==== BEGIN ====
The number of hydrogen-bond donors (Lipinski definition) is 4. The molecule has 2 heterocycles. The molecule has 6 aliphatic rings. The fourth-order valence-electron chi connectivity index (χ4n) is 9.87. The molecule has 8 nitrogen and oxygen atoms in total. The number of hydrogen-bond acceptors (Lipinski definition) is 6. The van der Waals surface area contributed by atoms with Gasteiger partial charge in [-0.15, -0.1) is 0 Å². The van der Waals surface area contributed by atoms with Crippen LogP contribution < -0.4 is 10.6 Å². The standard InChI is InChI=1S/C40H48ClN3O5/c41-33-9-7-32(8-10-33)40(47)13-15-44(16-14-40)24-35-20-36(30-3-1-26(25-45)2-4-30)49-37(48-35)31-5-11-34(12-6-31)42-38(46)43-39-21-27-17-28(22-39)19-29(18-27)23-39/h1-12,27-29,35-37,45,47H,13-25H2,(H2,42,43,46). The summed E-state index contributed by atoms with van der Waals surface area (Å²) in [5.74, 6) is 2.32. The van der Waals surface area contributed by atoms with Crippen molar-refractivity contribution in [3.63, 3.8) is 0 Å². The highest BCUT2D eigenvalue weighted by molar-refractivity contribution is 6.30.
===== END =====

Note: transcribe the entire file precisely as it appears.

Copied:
The number of hydrogen-bond donors (Lipinski definition) is 4. The molecule has 2 heterocycles. The molecule has 6 aliphatic rings. The fourth-order valence-electron chi connectivity index (χ4n) is 9.87. The molecule has 8 nitrogen and oxygen atoms in total. The number of hydrogen-bond acceptors (Lipinski definition) is 6. The van der Waals surface area contributed by atoms with Gasteiger partial charge in [-0.15, -0.1) is 0 Å². The van der Waals surface area contributed by atoms with Crippen LogP contribution < -0.4 is 10.6 Å². The standard InChI is InChI=1S/C40H48ClN3O5/c41-33-9-7-32(8-10-33)40(47)13-15-44(16-14-40)24-35-20-36(30-3-1-26(25-45)2-4-30)49-37(48-35)31-5-11-34(12-6-31)42-38(46)43-39-21-27-17-28(22-39)19-29(18-27)23-39/h1-12,27-29,35-37,45,47H,13-25H2,(H2,42,43,46). The summed E-state index contributed by atoms with van der Waals surface area (Å²) in [5.74, 6) is 2.32. The van der Waals surface area contributed by atoms with Crippen molar-refractivity contribution in [3.63, 3.8) is 0 Å². The highest BCUT2D eigenvalue weighted by molar-refractivity contribution is 6.30.